This product is isolated and purified from the herbs of Toona ciliata
phthalic acid dimethyl ester/Phthalic acid methyl ester/1,2-Benzenedicarboxylic acid, dimethyl ester/dimethyl 4-phthalate/Dimethyl phthalate acid ester/dimethyl 1,2-benzendicarboxylate/Benzene-1,2-dicarboxylic acid dimethyl ester/Dimethyl phthalate/Dimethyl phthalate soution/1,2-dimethyl 1,2-benzenedicarboxylate/Dimethyl benzeneorthodicarboxylate/dimethyl 1,2-benzenedicarboxylate/Dimethyl phthalate (DMP)/1,2-Benzenedicarboxylic acid dimethyl ester/dimethyl benzene-1,2-dicarboxylate/dimethyl o-phthalate/DIMETHYL P-PHTHALATE
282.7±8.0 °C at 760 mmHg
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provides coniferyl ferulate(CAS#:131-11-3) MSDS, density, melting point, boiling point, structure, formula, molecular weight etc. Articles of coniferyl ferulate are included as well.>> amp version: coniferyl ferulate
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Dimethyl phthalate (DMP) is a ubiquitous pollutant that is very harmful to organisms due to its mutagenicity, teratogenicity and carcinogenicity. Pseudomonas fluorescens (P. fluorescens) is one of the most important bacteria in the environment. In this study, the response of P. fluorescens to DMP was investigated. It was found that DMP greatly inhibited the growth and glucose utilization of P. fluorescens when the concentration of DMP was ranged from 20 to 40 mg/l. The surface hydrophobicity and membrane permeability of P. fluorescens were also increased by DMP. DMP could lead to the deformations of cell membrane and the mis-opening of membrane channels. RNA-Seq and RT-qPCR results showed that the expression of some genes in P. fluorescens were altered, including the genes involved in energy metabolism, ATP-binding cassette (ABC) transporting and two-component systems. Additionally, the productions of lactic acid and pyruvic acid were reduced and the activity of hexokinase was inhibited in P. fluorescens by DMP. Clearly, the results suggested that DMP contamination could alter the biological function of P. fluorescens in the environment.
Copyright © 2018 Elsevier Inc. All rights reserved.
ATP-binding cassette; Membrane damage; Phthalic acid esters; RNA-Seq; Two-component systems
Response of Pseudomonas fluorescens to dimethyl phthalate.
Wang Z1, Wang C2, You Y3, Xu W4, Lv Z5, Liu Z6, Chen W7, Shi Y8, Wang J9.
2019 Jan 15
Phthalates are used in food packaging, and are transferred to foods as contaminants. In this study, we examined the hydrolytic metabolism of dimethyl phthalate (DMP), dibutyl phthalate (DBP) and di(2-ethylhexyl) phthalate (DEHP) by rat tissue microsomes. We found that carboxylesterase and lipase contribute differently to these activities. When DMP, DBP and DEHP were incubated with rat liver microsomes, DBP was most effectively hydrolyzed to the phthalate monoester, followed by DMP, and the activity toward DEHP was marginal. In contrast, small-intestinal microsomes exhibited relatively higher activity toward long-side-chain phthalates. Pancreatic microsomes showed high activity toward DEHP and DBP. Liver microsomal hydrolase activity toward DMP was markedly inhibited by bis(4-nitrophenyl)phosphate, and could be extracted with Triton X-100. The activity toward DBP and DEHP was partly inhibited by carboxylesterase inhibitor, and was partly solubilized with Triton X-100. Ces1e, Ces1d and Ces1f expressed in COS cells exhibited the highest hydrolase activity toward DBP, showing a similar pattern to that of liver microsomes. Ces1e showed activity towards DMP and DEHP. Pancreatic lipase also hydrolyzed DBP and DEHP. Thus, carboxylesterase and lipase contribute differently to phthalate hydrolysis: short-side-chain phthalates are mainly hydrolyzed by carboxylesterase and long-side-chain phthalates are mainly hydrolyzed by lipase.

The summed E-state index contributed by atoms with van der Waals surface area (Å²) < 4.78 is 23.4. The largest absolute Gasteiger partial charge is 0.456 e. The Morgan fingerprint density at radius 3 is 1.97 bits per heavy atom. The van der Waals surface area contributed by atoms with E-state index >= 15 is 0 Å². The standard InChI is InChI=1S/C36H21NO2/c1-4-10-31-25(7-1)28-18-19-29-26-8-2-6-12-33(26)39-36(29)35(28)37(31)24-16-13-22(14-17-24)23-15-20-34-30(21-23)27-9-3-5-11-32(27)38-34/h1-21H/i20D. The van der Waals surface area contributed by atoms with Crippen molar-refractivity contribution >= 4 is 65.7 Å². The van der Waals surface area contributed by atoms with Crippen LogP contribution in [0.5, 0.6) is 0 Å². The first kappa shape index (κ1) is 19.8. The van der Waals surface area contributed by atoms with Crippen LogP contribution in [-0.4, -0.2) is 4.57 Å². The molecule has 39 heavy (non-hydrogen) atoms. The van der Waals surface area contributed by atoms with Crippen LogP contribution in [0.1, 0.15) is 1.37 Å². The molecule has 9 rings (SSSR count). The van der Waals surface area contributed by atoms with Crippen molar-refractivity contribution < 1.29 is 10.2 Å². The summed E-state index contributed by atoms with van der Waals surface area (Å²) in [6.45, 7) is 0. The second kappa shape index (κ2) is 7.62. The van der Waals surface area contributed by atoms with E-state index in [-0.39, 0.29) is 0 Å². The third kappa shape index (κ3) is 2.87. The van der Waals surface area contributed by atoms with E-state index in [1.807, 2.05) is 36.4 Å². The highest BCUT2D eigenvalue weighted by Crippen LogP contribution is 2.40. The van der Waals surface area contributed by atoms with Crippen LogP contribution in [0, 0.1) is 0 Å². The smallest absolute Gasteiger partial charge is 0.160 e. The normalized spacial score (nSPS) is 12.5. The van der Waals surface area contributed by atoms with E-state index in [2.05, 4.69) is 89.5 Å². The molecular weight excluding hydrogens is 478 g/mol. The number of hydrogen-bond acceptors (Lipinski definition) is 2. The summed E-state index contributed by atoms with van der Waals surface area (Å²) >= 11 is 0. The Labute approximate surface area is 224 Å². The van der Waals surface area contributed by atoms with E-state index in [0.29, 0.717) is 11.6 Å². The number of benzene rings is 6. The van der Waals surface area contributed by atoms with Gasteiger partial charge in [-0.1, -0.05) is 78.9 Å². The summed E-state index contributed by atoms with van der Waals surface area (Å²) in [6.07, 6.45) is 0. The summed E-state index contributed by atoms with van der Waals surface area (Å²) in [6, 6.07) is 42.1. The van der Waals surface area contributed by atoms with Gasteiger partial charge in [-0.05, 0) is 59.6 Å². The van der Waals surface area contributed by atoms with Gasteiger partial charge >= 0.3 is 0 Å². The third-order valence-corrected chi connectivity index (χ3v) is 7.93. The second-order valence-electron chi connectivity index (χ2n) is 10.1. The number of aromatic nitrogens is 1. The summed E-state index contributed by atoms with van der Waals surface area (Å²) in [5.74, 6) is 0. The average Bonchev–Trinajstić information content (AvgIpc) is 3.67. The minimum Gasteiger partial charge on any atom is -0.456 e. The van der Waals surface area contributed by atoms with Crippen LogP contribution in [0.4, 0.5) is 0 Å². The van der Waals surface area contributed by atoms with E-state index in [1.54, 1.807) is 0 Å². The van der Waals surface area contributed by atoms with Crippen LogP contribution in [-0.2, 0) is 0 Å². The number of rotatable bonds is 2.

Copyright © 2016 Elsevier Ltd. All rights reserved.
Carboxylesterase; Hydrolytic metabolism; Phthalate; Rat liver microsomes; Rat small-intestinal microsomes; Substrate specificity
Comparative study of hydrolytic metabolism of dimethyl phthalate, dibutyl phthalate and di(2-ethylhexyl) phthalate by microsomes of various rat tissues.
Ozaki H1, Sugihara K2, Watanabe Y3, Moriguchi K3, Uramaru N3, Sone T4, Ohta S1, Kitamura S5.
The aerobic biodegradation of dimethyl phthalate (DMP) is initiated with two hydrolysis reactions that generate an intermediate, phthalic acid (PA), that is further biodegraded through a two-step di-oxygenation reaction. DMP biodegradation is inhibited when PA accumulates, but DMP’s biodegradation can be enhanced by adding an exogenous electron donor. We evaluated the effect of adding succinate, acetate, or formate as an exogenous electron donor. PA removal rates were increased by 15 and 30% for initial PA concentrations of 0.3 and 0.6 mM when 0.15 and 0.30 mM succinate, respectively, were added as exogenous electron donor. The same electron-equivalent additions of acetate and formate had the same acceleration impacts on PA removal. Consequently, the DMP-removal rate, even PA coexisting with DMP simultaneously, was accelerated by 37% by simultaneous addition of 0.3 mM succinate. Thus, lowering the accumulation of PA by addition of an electron increased the rate of DMP biodegradation.
Di-oxygenation; Dimethyl phthalate; Electron donors; Phthalic acid
Enhanced dimethyl phthalate biodegradation by accelerating phthalic acid di-oxygenation.
Tang Y1, Zhang Y2, Jiang L1, Yang C1, Rittmann BE3.